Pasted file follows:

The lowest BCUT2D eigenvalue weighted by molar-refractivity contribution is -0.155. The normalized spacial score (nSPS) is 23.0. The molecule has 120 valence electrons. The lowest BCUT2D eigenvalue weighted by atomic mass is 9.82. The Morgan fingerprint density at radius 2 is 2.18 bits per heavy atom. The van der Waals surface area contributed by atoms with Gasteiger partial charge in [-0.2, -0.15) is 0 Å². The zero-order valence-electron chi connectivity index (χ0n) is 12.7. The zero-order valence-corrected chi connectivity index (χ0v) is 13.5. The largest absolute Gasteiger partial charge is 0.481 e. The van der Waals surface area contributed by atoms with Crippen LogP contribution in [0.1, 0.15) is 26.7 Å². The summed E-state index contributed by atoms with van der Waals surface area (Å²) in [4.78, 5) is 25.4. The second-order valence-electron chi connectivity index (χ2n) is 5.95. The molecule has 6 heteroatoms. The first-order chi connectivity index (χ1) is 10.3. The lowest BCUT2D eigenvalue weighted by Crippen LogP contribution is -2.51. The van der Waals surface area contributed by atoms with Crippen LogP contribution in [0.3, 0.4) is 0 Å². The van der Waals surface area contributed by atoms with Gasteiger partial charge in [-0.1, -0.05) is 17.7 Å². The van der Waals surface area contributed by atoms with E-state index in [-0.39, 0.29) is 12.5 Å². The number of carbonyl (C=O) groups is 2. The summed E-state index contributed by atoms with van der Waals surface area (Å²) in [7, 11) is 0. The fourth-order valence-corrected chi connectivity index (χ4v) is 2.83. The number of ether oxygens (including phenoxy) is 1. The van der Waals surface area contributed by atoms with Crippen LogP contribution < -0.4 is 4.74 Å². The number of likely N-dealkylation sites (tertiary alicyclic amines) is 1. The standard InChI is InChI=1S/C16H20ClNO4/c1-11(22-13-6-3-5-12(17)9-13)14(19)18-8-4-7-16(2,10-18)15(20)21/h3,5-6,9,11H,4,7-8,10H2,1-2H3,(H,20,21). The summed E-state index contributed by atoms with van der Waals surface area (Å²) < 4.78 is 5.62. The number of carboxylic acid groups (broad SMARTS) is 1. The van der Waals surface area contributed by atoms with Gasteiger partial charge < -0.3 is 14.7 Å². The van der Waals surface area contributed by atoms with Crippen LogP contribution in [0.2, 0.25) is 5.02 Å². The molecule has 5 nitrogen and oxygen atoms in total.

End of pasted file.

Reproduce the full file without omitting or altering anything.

The lowest BCUT2D eigenvalue weighted by molar-refractivity contribution is -0.155. The normalized spacial score (nSPS) is 23.0. The molecule has 120 valence electrons. The lowest BCUT2D eigenvalue weighted by atomic mass is 9.82. The Morgan fingerprint density at radius 2 is 2.18 bits per heavy atom. The van der Waals surface area contributed by atoms with Gasteiger partial charge in [-0.2, -0.15) is 0 Å². The zero-order valence-electron chi connectivity index (χ0n) is 12.7. The zero-order valence-corrected chi connectivity index (χ0v) is 13.5. The largest absolute Gasteiger partial charge is 0.481 e. The van der Waals surface area contributed by atoms with Crippen LogP contribution in [0.1, 0.15) is 26.7 Å². The summed E-state index contributed by atoms with van der Waals surface area (Å²) in [4.78, 5) is 25.4. The second-order valence-electron chi connectivity index (χ2n) is 5.95. The molecule has 6 heteroatoms. The first-order chi connectivity index (χ1) is 10.3. The lowest BCUT2D eigenvalue weighted by Crippen LogP contribution is -2.51. The van der Waals surface area contributed by atoms with Crippen LogP contribution in [0.3, 0.4) is 0 Å². The van der Waals surface area contributed by atoms with Gasteiger partial charge in [-0.1, -0.05) is 17.7 Å². The van der Waals surface area contributed by atoms with E-state index in [-0.39, 0.29) is 12.5 Å². The number of carbonyl (C=O) groups is 2. The summed E-state index contributed by atoms with van der Waals surface area (Å²) in [7, 11) is 0. The fourth-order valence-corrected chi connectivity index (χ4v) is 2.83. The number of ether oxygens (including phenoxy) is 1. The van der Waals surface area contributed by atoms with Crippen LogP contribution < -0.4 is 4.74 Å². The number of likely N-dealkylation sites (tertiary alicyclic amines) is 1. The standard InChI is InChI=1S/C16H20ClNO4/c1-11(22-13-6-3-5-12(17)9-13)14(19)18-8-4-7-16(2,10-18)15(20)21/h3,5-6,9,11H,4,7-8,10H2,1-2H3,(H,20,21). The summed E-state index contributed by atoms with van der Waals surface area (Å²) < 4.78 is 5.62. The number of carboxylic acid groups (broad SMARTS) is 1. The van der Waals surface area contributed by atoms with Gasteiger partial charge < -0.3 is 14.7 Å². The van der Waals surface area contributed by atoms with Crippen LogP contribution in [0.2, 0.25) is 5.02 Å². The molecule has 5 nitrogen and oxygen atoms in total.